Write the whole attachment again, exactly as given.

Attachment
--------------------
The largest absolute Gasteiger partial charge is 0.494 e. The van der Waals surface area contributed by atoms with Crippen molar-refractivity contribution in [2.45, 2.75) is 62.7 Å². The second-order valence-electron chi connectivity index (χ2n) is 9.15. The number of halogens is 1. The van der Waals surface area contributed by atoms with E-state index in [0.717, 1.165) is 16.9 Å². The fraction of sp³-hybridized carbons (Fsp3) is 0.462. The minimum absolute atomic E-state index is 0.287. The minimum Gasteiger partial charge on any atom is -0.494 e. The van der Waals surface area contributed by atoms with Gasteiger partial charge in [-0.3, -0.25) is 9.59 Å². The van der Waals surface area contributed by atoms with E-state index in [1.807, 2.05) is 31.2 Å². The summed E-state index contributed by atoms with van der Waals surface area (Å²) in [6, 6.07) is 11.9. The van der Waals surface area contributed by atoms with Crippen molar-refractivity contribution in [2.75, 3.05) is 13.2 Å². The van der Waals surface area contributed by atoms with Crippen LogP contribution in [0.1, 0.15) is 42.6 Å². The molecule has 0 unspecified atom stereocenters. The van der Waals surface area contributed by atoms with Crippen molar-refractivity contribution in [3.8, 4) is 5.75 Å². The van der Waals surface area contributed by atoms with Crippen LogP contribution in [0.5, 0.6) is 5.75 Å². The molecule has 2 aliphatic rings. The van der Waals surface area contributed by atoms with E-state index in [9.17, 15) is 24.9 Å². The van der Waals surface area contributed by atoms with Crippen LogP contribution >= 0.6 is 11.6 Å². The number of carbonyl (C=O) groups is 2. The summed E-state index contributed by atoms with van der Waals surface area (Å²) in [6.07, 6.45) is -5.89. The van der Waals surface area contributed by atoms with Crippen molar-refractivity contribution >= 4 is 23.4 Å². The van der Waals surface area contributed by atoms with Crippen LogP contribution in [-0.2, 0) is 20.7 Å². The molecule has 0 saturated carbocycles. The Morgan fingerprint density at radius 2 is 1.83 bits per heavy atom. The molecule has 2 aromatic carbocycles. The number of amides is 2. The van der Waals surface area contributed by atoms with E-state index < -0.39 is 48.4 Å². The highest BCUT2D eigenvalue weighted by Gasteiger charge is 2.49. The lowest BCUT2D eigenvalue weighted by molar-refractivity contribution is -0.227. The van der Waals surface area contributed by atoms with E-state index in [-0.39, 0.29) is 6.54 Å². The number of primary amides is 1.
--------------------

The largest absolute Gasteiger partial charge is 0.494 e. The van der Waals surface area contributed by atoms with Crippen molar-refractivity contribution in [2.45, 2.75) is 62.7 Å². The second-order valence-electron chi connectivity index (χ2n) is 9.15. The number of halogens is 1. The van der Waals surface area contributed by atoms with E-state index in [0.717, 1.165) is 16.9 Å². The fraction of sp³-hybridized carbons (Fsp3) is 0.462. The minimum absolute atomic E-state index is 0.287. The minimum Gasteiger partial charge on any atom is -0.494 e. The van der Waals surface area contributed by atoms with Gasteiger partial charge in [-0.3, -0.25) is 9.59 Å². The van der Waals surface area contributed by atoms with E-state index in [1.807, 2.05) is 31.2 Å². The summed E-state index contributed by atoms with van der Waals surface area (Å²) in [6, 6.07) is 11.9. The van der Waals surface area contributed by atoms with Crippen molar-refractivity contribution in [2.75, 3.05) is 13.2 Å². The van der Waals surface area contributed by atoms with Crippen LogP contribution in [0.1, 0.15) is 42.6 Å². The molecule has 0 unspecified atom stereocenters. The van der Waals surface area contributed by atoms with Crippen molar-refractivity contribution in [3.8, 4) is 5.75 Å². The van der Waals surface area contributed by atoms with Crippen LogP contribution in [0.5, 0.6) is 5.75 Å². The molecule has 2 aliphatic rings. The van der Waals surface area contributed by atoms with E-state index in [9.17, 15) is 24.9 Å². The van der Waals surface area contributed by atoms with Crippen LogP contribution >= 0.6 is 11.6 Å². The number of carbonyl (C=O) groups is 2. The summed E-state index contributed by atoms with van der Waals surface area (Å²) in [6.07, 6.45) is -5.89. The van der Waals surface area contributed by atoms with Crippen molar-refractivity contribution >= 4 is 23.4 Å². The van der Waals surface area contributed by atoms with Crippen LogP contribution in [-0.2, 0) is 20.7 Å². The molecule has 0 saturated carbocycles. The Morgan fingerprint density at radius 2 is 1.83 bits per heavy atom. The molecule has 2 aromatic carbocycles. The number of amides is 2. The van der Waals surface area contributed by atoms with E-state index < -0.39 is 48.4 Å². The highest BCUT2D eigenvalue weighted by Gasteiger charge is 2.49. The lowest BCUT2D eigenvalue weighted by molar-refractivity contribution is -0.227. The van der Waals surface area contributed by atoms with E-state index in [-0.39, 0.29) is 6.54 Å². The number of primary amides is 1.